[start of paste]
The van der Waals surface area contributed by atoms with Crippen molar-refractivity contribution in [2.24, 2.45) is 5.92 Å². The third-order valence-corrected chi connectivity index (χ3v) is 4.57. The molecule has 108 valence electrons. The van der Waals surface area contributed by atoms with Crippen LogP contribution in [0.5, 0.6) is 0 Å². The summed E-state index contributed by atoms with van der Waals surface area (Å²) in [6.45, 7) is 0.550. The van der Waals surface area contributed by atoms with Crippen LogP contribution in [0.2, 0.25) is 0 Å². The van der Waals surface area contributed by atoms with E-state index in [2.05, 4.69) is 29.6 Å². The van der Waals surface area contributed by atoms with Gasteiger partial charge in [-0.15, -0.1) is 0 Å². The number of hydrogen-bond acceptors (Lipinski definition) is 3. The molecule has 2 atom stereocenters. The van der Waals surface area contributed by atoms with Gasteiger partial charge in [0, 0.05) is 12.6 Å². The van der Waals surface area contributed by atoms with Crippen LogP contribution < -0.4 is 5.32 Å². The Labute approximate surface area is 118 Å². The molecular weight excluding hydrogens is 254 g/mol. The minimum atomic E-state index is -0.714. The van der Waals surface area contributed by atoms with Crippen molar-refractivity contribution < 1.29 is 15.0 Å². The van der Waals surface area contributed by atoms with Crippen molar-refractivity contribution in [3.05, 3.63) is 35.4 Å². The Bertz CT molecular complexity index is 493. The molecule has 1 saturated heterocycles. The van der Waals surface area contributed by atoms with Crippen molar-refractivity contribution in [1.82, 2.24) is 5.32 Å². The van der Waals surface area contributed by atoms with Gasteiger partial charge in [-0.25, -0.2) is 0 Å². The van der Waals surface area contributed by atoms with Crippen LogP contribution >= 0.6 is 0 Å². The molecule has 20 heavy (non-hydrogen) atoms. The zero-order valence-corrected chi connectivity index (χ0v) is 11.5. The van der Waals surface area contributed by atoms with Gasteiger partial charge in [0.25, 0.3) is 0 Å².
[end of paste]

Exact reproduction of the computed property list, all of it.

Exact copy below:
The van der Waals surface area contributed by atoms with Crippen molar-refractivity contribution in [2.24, 2.45) is 5.92 Å². The third-order valence-corrected chi connectivity index (χ3v) is 4.57. The molecule has 108 valence electrons. The van der Waals surface area contributed by atoms with Crippen LogP contribution in [0.5, 0.6) is 0 Å². The summed E-state index contributed by atoms with van der Waals surface area (Å²) in [6.45, 7) is 0.550. The van der Waals surface area contributed by atoms with Crippen LogP contribution in [0.2, 0.25) is 0 Å². The van der Waals surface area contributed by atoms with E-state index in [2.05, 4.69) is 29.6 Å². The van der Waals surface area contributed by atoms with Gasteiger partial charge in [-0.15, -0.1) is 0 Å². The number of hydrogen-bond acceptors (Lipinski definition) is 3. The molecule has 2 atom stereocenters. The van der Waals surface area contributed by atoms with Gasteiger partial charge in [0, 0.05) is 12.6 Å². The van der Waals surface area contributed by atoms with Crippen LogP contribution < -0.4 is 5.32 Å². The Labute approximate surface area is 118 Å². The molecular weight excluding hydrogens is 254 g/mol. The minimum atomic E-state index is -0.714. The van der Waals surface area contributed by atoms with Crippen molar-refractivity contribution < 1.29 is 15.0 Å². The van der Waals surface area contributed by atoms with Crippen molar-refractivity contribution in [3.05, 3.63) is 35.4 Å². The Bertz CT molecular complexity index is 493. The molecule has 1 saturated heterocycles. The van der Waals surface area contributed by atoms with Crippen molar-refractivity contribution in [1.82, 2.24) is 5.32 Å². The van der Waals surface area contributed by atoms with Gasteiger partial charge in [-0.25, -0.2) is 0 Å². The van der Waals surface area contributed by atoms with Crippen LogP contribution >= 0.6 is 0 Å². The molecule has 20 heavy (non-hydrogen) atoms. The zero-order valence-corrected chi connectivity index (χ0v) is 11.5. The van der Waals surface area contributed by atoms with Gasteiger partial charge in [0.25, 0.3) is 0 Å².